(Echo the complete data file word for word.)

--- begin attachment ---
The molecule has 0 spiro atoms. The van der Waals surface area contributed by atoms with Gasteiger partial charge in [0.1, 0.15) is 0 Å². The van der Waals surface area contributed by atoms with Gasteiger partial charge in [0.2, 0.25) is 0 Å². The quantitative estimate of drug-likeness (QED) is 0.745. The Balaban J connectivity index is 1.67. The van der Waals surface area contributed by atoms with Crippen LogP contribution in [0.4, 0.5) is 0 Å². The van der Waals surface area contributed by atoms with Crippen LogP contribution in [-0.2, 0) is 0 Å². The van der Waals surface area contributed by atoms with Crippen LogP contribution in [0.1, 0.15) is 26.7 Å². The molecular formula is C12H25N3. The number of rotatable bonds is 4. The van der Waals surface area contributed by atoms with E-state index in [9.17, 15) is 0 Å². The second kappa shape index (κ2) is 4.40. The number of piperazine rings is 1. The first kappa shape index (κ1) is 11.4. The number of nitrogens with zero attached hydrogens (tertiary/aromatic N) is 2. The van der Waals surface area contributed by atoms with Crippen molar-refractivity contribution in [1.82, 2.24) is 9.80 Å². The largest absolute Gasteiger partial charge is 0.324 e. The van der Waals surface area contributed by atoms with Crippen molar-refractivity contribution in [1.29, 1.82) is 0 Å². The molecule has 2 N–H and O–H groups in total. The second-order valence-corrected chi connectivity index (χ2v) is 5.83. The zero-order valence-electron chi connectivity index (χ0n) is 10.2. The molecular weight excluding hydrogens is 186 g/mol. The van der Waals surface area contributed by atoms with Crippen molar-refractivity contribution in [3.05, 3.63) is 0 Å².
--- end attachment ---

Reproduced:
The molecule has 0 spiro atoms. The van der Waals surface area contributed by atoms with Gasteiger partial charge in [0.1, 0.15) is 0 Å². The van der Waals surface area contributed by atoms with Gasteiger partial charge in [0.2, 0.25) is 0 Å². The quantitative estimate of drug-likeness (QED) is 0.745. The Balaban J connectivity index is 1.67. The van der Waals surface area contributed by atoms with Crippen LogP contribution in [0.4, 0.5) is 0 Å². The van der Waals surface area contributed by atoms with Crippen LogP contribution in [-0.2, 0) is 0 Å². The van der Waals surface area contributed by atoms with Crippen LogP contribution in [0.1, 0.15) is 26.7 Å². The molecular formula is C12H25N3. The number of rotatable bonds is 4. The van der Waals surface area contributed by atoms with E-state index in [9.17, 15) is 0 Å². The second kappa shape index (κ2) is 4.40. The number of piperazine rings is 1. The first kappa shape index (κ1) is 11.4. The number of nitrogens with zero attached hydrogens (tertiary/aromatic N) is 2. The van der Waals surface area contributed by atoms with Crippen molar-refractivity contribution in [1.82, 2.24) is 9.80 Å². The largest absolute Gasteiger partial charge is 0.324 e. The van der Waals surface area contributed by atoms with Crippen molar-refractivity contribution in [1.29, 1.82) is 0 Å². The molecule has 2 N–H and O–H groups in total. The second-order valence-corrected chi connectivity index (χ2v) is 5.83. The zero-order valence-electron chi connectivity index (χ0n) is 10.2. The molecular weight excluding hydrogens is 186 g/mol. The van der Waals surface area contributed by atoms with Crippen molar-refractivity contribution in [3.05, 3.63) is 0 Å².